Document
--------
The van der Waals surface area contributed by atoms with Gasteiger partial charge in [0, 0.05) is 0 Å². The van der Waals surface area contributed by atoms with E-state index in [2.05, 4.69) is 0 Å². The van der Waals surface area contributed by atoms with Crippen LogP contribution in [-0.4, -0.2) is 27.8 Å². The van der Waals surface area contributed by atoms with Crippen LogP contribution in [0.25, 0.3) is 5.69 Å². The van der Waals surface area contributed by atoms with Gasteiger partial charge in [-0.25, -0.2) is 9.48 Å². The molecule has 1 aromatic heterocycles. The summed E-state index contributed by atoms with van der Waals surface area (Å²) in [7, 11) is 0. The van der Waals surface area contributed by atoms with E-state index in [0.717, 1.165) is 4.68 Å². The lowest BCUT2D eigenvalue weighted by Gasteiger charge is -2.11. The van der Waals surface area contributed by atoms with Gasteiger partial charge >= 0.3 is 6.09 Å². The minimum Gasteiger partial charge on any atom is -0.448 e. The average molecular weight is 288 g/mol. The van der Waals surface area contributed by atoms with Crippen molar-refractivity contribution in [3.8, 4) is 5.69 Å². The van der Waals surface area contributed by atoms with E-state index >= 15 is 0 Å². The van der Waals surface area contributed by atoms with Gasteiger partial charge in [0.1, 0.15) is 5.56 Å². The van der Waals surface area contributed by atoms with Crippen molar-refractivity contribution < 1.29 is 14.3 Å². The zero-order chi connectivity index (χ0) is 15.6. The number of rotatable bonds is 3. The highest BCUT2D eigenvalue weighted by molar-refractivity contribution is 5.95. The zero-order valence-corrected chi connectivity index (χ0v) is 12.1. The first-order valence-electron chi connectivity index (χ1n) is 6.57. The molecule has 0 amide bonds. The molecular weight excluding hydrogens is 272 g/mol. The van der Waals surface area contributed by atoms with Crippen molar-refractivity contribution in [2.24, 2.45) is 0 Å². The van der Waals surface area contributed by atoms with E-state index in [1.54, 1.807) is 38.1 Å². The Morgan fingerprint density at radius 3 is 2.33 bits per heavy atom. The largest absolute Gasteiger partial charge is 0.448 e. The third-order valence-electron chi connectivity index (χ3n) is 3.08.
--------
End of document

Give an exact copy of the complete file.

The van der Waals surface area contributed by atoms with Gasteiger partial charge in [0, 0.05) is 0 Å². The van der Waals surface area contributed by atoms with E-state index in [2.05, 4.69) is 0 Å². The van der Waals surface area contributed by atoms with Crippen LogP contribution in [-0.4, -0.2) is 27.8 Å². The van der Waals surface area contributed by atoms with Crippen LogP contribution in [0.25, 0.3) is 5.69 Å². The van der Waals surface area contributed by atoms with Gasteiger partial charge in [-0.25, -0.2) is 9.48 Å². The molecule has 1 aromatic heterocycles. The summed E-state index contributed by atoms with van der Waals surface area (Å²) in [7, 11) is 0. The van der Waals surface area contributed by atoms with E-state index in [0.717, 1.165) is 4.68 Å². The lowest BCUT2D eigenvalue weighted by Gasteiger charge is -2.11. The van der Waals surface area contributed by atoms with Gasteiger partial charge >= 0.3 is 6.09 Å². The minimum Gasteiger partial charge on any atom is -0.448 e. The average molecular weight is 288 g/mol. The van der Waals surface area contributed by atoms with Crippen molar-refractivity contribution in [3.8, 4) is 5.69 Å². The van der Waals surface area contributed by atoms with E-state index >= 15 is 0 Å². The van der Waals surface area contributed by atoms with Gasteiger partial charge in [0.1, 0.15) is 5.56 Å². The van der Waals surface area contributed by atoms with Crippen molar-refractivity contribution < 1.29 is 14.3 Å². The zero-order chi connectivity index (χ0) is 15.6. The number of rotatable bonds is 3. The highest BCUT2D eigenvalue weighted by molar-refractivity contribution is 5.95. The zero-order valence-corrected chi connectivity index (χ0v) is 12.1. The first-order valence-electron chi connectivity index (χ1n) is 6.57. The molecule has 0 amide bonds. The molecular weight excluding hydrogens is 272 g/mol. The van der Waals surface area contributed by atoms with Crippen molar-refractivity contribution in [2.24, 2.45) is 0 Å². The van der Waals surface area contributed by atoms with E-state index in [1.54, 1.807) is 38.1 Å². The Morgan fingerprint density at radius 3 is 2.33 bits per heavy atom. The largest absolute Gasteiger partial charge is 0.448 e. The third-order valence-electron chi connectivity index (χ3n) is 3.08.